High to host exhibition of paintings, models and dinnerware by Atlanta architech Anthony Ames
Anthony Ames, Architect: Residential Landscapes
April 11–August 23, 2009
The High Museum of Art will host an exhibition of twenty-six paintings, eight architectural models and one dinnerware set by nationally recognized Atlanta-based architect Anthony Ames. The exhibition will showcase pieces from nearly three decades of work, beginning in 1980, and examine Ames’s role as a Late Modernist architect. “Anthony Ames, Architect: Residential Landscapes” will be on view at the High from April 11 through August 23, 2009. The exhibition will coincide with Modern Atlanta 2009 (May 12 through 17, 2009), during which Ames will hold a lecture at the High on Thursday, May 14, at 6:30 p.m.
“This exhibition demonstrates the depth of talent by one of Atlanta’s most important residential architects,” said Ronald T. Labaco, Curator of Decorative Arts and Design at the High. “Ames has acknowledged that his work is evocative of Richard Meier, so the installation of this exhibition in the High’s Stent Wing enhances this connection. The works on display are intellectual conceits, investigations into his ideas on architecture and urban design, and tools in the creation of form, space and order. We are honored to present this body of work and provide our visitors with a fascinating look into Ames’s world of residential architecture, painting and design.”
The paintings in the exhibition—inspired by Le Corbusier, Ozenfant and Gerald Murphy—showcase Ames’s interest in the two-dimensional depiction of three-dimensional space, decorative patterns, color relationships and narrative references. He often incorporates his paintings into the interiors of his finished residences, many as murals.
The eight architectural models on display reflect Ames’s interest in the construction of three-dimensional form and space, as well as the influence of the architectural designs of Le Corbusier, Giuseppe Terragni and Richard Meier. Ames uses, reuses and transforms ideas borrowed from these architects, reassembling them with a distinctive vision. As he has written, “The form of these houses is never novel in the sense they claim to be pure invention. . . . It is not novelty that interests me, but rather the piece thievery and the trail of evidence that it leaves behind.”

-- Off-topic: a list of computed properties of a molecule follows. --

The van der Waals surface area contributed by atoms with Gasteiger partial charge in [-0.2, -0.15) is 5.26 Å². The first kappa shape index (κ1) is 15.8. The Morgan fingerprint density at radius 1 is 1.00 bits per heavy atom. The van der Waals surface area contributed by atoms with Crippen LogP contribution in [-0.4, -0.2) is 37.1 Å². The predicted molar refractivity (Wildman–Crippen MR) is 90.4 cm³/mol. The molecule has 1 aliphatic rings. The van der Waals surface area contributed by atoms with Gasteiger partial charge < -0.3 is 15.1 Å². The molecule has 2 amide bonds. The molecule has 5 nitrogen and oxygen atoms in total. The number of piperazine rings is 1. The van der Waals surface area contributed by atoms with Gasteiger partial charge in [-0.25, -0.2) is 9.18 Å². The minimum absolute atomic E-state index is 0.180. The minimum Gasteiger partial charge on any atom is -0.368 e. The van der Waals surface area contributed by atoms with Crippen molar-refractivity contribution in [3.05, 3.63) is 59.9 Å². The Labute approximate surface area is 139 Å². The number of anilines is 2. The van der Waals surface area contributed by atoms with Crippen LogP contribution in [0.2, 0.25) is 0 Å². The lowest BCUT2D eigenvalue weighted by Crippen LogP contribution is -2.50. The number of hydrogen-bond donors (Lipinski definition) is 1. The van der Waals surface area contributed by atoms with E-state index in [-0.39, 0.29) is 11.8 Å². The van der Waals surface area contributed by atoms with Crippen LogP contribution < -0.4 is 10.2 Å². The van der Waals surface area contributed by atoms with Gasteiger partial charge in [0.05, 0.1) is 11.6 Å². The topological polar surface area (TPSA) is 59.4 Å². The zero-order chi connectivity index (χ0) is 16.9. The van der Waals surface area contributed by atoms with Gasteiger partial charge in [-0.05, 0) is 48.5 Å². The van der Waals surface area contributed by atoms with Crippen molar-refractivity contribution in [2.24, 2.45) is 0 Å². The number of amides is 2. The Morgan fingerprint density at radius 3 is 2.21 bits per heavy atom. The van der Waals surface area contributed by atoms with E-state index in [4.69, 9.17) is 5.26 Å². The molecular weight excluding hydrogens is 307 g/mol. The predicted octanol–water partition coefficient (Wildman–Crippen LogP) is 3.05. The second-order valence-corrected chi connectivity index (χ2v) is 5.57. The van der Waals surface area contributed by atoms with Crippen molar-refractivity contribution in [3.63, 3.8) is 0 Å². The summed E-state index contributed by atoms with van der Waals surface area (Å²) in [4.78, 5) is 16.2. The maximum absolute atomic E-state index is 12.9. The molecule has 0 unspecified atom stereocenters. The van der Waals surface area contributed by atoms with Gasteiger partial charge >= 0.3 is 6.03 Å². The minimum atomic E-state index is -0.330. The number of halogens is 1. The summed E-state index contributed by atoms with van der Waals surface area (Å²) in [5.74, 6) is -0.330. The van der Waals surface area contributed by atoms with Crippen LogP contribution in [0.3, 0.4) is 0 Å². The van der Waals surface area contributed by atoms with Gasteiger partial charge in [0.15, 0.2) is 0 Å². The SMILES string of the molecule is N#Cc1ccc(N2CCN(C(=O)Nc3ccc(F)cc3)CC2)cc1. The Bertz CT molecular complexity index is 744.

The modernist design of the dinnerware set from the High’s collection was inspired by purist “object-types” such as bottle, pitcher, plate and egg. The set was created by Ames for the Swid Powell series of dinnerware by prestigious architects. The series also included Michael Graves, Frank Gehry and Richard Powell, among others. Visitors will be able to recognize the dinnerware forms as two-dimensional representative shapes in the adjacent paintings on display.
For more than thirty years Anthony Ames’s geometric white residences have been a modern alternative to the prevailing tradition of historicist architecture in Atlanta and elsewhere. Ames is best known for Hulse House in Ansley Park (1984), and his local public commissions include the Orientation Center for the Atlanta Botanical Garden (1984) and the Fulton County Library in Alpharetta (1986). Ames has maintained a small private architectural practice since 1974. A graduate of both the Georgia Institute of Technology and Harvard University, he was awarded the Rome Prize in Architecture in 1983, and has taught at eleven colleges and universities. His work has been widely published and recognized through numerous honors, including the Architectural Record House Award for Hulse Pavilion in 1978 and the Progressive Architecture Design Citation for Garden Pavilion in 1982. He is a Fellow of the American Institute of Architects and of the American Academy in Rome. Two monographs have been published on his work: “Five Houses” and “Residential Work Volume 2.”
Exhibition Organization and Support
“Anthony Ames, Architect: Residential Landscapes” was organized by the High Museum of Art and curated by Ron Labaco, the High’s Curator of Decorative Art and Design.
High Museum of Art